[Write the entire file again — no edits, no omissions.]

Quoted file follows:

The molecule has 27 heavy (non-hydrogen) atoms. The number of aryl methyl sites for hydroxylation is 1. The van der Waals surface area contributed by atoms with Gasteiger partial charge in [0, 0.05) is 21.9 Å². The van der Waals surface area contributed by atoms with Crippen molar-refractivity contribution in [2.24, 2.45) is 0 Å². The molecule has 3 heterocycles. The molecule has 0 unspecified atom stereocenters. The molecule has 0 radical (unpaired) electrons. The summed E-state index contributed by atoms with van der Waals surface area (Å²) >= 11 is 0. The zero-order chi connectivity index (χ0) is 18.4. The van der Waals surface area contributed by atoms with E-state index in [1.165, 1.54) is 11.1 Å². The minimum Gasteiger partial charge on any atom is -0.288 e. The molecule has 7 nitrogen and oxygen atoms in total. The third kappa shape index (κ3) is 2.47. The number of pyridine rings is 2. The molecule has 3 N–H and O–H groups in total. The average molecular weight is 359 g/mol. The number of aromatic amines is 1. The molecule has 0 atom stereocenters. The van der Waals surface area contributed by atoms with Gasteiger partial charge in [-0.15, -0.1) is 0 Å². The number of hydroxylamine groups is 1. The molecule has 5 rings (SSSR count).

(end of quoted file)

The molecule has 27 heavy (non-hydrogen) atoms. The number of aryl methyl sites for hydroxylation is 1. The van der Waals surface area contributed by atoms with Gasteiger partial charge in [0, 0.05) is 21.9 Å². The van der Waals surface area contributed by atoms with Crippen molar-refractivity contribution in [2.24, 2.45) is 0 Å². The molecule has 3 heterocycles. The molecule has 0 unspecified atom stereocenters. The molecule has 0 radical (unpaired) electrons. The summed E-state index contributed by atoms with van der Waals surface area (Å²) >= 11 is 0. The zero-order chi connectivity index (χ0) is 18.4. The van der Waals surface area contributed by atoms with E-state index in [1.165, 1.54) is 11.1 Å². The minimum Gasteiger partial charge on any atom is -0.288 e. The molecule has 7 nitrogen and oxygen atoms in total. The third kappa shape index (κ3) is 2.47. The number of pyridine rings is 2. The molecule has 3 N–H and O–H groups in total. The average molecular weight is 359 g/mol. The number of aromatic amines is 1. The molecule has 0 atom stereocenters. The van der Waals surface area contributed by atoms with Gasteiger partial charge in [-0.15, -0.1) is 0 Å². The number of hydroxylamine groups is 1. The molecule has 5 rings (SSSR count).